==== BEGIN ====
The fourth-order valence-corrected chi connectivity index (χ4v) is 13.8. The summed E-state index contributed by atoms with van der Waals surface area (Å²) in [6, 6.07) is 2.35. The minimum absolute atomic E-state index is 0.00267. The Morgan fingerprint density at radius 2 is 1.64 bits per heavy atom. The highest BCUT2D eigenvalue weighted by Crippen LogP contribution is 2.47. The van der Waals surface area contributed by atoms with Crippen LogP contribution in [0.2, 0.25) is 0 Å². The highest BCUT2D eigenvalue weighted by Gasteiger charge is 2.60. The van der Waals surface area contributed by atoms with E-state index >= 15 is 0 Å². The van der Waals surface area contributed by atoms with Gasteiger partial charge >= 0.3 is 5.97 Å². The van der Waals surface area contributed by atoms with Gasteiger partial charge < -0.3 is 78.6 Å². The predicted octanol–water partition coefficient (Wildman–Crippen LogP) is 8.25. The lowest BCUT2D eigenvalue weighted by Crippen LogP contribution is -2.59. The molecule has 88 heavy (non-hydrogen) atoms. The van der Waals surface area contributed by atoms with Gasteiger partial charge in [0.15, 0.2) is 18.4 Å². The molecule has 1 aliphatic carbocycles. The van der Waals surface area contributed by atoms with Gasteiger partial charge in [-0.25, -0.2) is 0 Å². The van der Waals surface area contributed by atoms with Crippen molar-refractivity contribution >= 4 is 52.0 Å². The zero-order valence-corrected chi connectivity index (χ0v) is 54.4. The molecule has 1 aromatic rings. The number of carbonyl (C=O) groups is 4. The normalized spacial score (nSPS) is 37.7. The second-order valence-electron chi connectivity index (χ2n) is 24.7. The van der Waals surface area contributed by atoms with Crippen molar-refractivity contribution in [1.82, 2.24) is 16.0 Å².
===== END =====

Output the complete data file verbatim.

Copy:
The fourth-order valence-corrected chi connectivity index (χ4v) is 13.8. The summed E-state index contributed by atoms with van der Waals surface area (Å²) in [6, 6.07) is 2.35. The minimum absolute atomic E-state index is 0.00267. The Morgan fingerprint density at radius 2 is 1.64 bits per heavy atom. The highest BCUT2D eigenvalue weighted by Crippen LogP contribution is 2.47. The van der Waals surface area contributed by atoms with Crippen LogP contribution in [0.2, 0.25) is 0 Å². The highest BCUT2D eigenvalue weighted by Gasteiger charge is 2.60. The van der Waals surface area contributed by atoms with E-state index >= 15 is 0 Å². The van der Waals surface area contributed by atoms with Gasteiger partial charge >= 0.3 is 5.97 Å². The van der Waals surface area contributed by atoms with Gasteiger partial charge < -0.3 is 78.6 Å². The predicted octanol–water partition coefficient (Wildman–Crippen LogP) is 8.25. The lowest BCUT2D eigenvalue weighted by Crippen LogP contribution is -2.59. The molecule has 88 heavy (non-hydrogen) atoms. The van der Waals surface area contributed by atoms with Gasteiger partial charge in [0.15, 0.2) is 18.4 Å². The molecule has 1 aliphatic carbocycles. The van der Waals surface area contributed by atoms with Gasteiger partial charge in [-0.25, -0.2) is 0 Å². The van der Waals surface area contributed by atoms with Crippen molar-refractivity contribution >= 4 is 52.0 Å². The zero-order valence-corrected chi connectivity index (χ0v) is 54.4. The molecule has 1 aromatic rings. The number of carbonyl (C=O) groups is 4. The normalized spacial score (nSPS) is 37.7. The second-order valence-electron chi connectivity index (χ2n) is 24.7. The van der Waals surface area contributed by atoms with Crippen molar-refractivity contribution in [1.82, 2.24) is 16.0 Å².